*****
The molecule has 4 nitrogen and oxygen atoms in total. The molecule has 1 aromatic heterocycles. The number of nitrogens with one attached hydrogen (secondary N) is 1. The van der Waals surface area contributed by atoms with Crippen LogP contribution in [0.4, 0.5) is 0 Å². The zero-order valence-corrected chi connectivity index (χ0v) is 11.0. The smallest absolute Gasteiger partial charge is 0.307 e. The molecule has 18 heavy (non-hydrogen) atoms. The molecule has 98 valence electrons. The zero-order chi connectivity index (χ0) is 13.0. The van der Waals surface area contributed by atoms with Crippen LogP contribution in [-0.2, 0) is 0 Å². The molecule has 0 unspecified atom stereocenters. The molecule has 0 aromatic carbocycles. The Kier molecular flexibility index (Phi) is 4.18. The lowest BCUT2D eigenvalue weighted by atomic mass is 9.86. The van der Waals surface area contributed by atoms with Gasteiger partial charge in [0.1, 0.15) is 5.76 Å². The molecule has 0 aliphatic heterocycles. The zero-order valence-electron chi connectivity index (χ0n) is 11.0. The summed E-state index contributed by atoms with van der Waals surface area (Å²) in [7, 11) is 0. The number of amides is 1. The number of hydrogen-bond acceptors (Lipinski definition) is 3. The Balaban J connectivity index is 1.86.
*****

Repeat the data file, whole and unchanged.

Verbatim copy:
The molecule has 4 nitrogen and oxygen atoms in total. The molecule has 1 aromatic heterocycles. The number of nitrogens with one attached hydrogen (secondary N) is 1. The van der Waals surface area contributed by atoms with Crippen LogP contribution in [0.4, 0.5) is 0 Å². The zero-order valence-corrected chi connectivity index (χ0v) is 11.0. The smallest absolute Gasteiger partial charge is 0.307 e. The molecule has 18 heavy (non-hydrogen) atoms. The molecule has 98 valence electrons. The zero-order chi connectivity index (χ0) is 13.0. The van der Waals surface area contributed by atoms with Crippen LogP contribution in [-0.2, 0) is 0 Å². The molecule has 0 unspecified atom stereocenters. The molecule has 0 aromatic carbocycles. The Kier molecular flexibility index (Phi) is 4.18. The lowest BCUT2D eigenvalue weighted by atomic mass is 9.86. The van der Waals surface area contributed by atoms with Gasteiger partial charge in [0.1, 0.15) is 5.76 Å². The molecule has 0 aliphatic heterocycles. The zero-order valence-electron chi connectivity index (χ0n) is 11.0. The summed E-state index contributed by atoms with van der Waals surface area (Å²) in [7, 11) is 0. The number of amides is 1. The number of hydrogen-bond acceptors (Lipinski definition) is 3. The Balaban J connectivity index is 1.86.